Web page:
The decision focused on the wording of the priority agreements. Although the priority agreements in question were similar to most priority agreements, the treatment of inventory credits was unique. The priority agreements defined "Credits" as, among other things, all other amounts, credits or claims due or accruing due to the debtor from a manufacturer or distributor of goods, parts and supplies. "CNH Financed Collateral" was defined to include, among other things, (i) all present and after-acquired Credits relating to any item of CNH inventory and including all Credits due or accruing due to the dealer from CNH, and (ii) all choses in action, right and contracts relating to the CNH inventory and all proceeds realized by the debtor from such contracts, the CNH inventory and Credits.

TD argued that parts financed by CNH only constituted "CNH Financed Collateral" as long as such parts remained unpaid and, since the inventory credits related to fully paid for parts, they did not fall within the definition of "CNH Financed Collateral". However, the court did not agree with TD and instead applied a broader interpretation to the word "financed". In reviewing the priority agreements, the court paid particular attention to the definition of "Goods". The court noted there was a distinction between "Goods", which referred to whole or complete units of equipment such as tractors or combines, and "parts or supplies". Since the priority agreements only referred to a subordination by CNH in respect of "Goods" for which CNH had been paid in full, and not in respect of "parts or supplies", it followed that CNH retained priority over "parts and supplies", even if such parts and supplies had been fully paid for. The court was also cognisant of the inventory finance industry as a whole, noting that including parts in the definition of "Goods" would be inconsistent with how parts are supplied and financed.

It is interesting to note that the court firmly rejected the lower court's comment that since TD had registered its security first, any inconsistency in the priority agreements would benefit TD. The court also noted that since CNH likely held a purchase money security interest in the inventory by virtue of the provisions of the PPSA, the priority agreements were restricted to issues outside of the scope of the priorities as set out in the PPSA.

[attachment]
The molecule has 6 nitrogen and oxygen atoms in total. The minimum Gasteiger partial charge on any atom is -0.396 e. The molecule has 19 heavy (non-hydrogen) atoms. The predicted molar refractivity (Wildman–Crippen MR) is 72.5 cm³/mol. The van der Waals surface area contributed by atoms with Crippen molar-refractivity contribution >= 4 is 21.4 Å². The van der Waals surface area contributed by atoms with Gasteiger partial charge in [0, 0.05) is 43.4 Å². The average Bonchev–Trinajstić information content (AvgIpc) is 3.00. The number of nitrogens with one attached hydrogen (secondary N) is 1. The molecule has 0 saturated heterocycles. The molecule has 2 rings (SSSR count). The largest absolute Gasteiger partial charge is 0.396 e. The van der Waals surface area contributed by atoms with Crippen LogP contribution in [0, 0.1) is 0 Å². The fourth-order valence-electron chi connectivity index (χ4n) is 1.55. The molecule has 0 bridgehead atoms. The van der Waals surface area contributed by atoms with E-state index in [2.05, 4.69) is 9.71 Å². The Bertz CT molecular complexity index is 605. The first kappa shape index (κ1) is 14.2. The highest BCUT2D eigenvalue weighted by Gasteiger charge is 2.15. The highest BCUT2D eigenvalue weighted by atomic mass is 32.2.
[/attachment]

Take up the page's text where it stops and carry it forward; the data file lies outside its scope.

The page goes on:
Practice Tips

When drafting a priority agreement, individuals must be precise in defining the property that will be included in or excluded from the scope of the priorities. In the Wheatland Case, it appears that the drafter focused on a particular area and added applicable concepts in the priority agreements but the lower court did not find the precision clear enough. While it is not particularly good drafting to use avoidance of doubt clauses, this case illustrates that a clause regarding intent, written in plain, clear language, would have been helpful and saved legal costs. Given that it is difficult to enumerate all of the circumstances that may apply in a priorities situation, it is suggested that, to the extent possible, clear statements of intent be included in priority agreements.


1. [2012] 2 W.W.R. 1, 2011 CarswellSask 622, 2011 SKCA 107, 208 A.C.W.S. (3d) 203, 81 C.B.R. (5th) 298 (Sask. C.A.,Sep 28, 2011)

The content of this article is intended to provide a general guide to the subject matter. Specialist advice should be sought about your specific circumstances.

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Jonathan Fleisher
Jennifer Wasylyk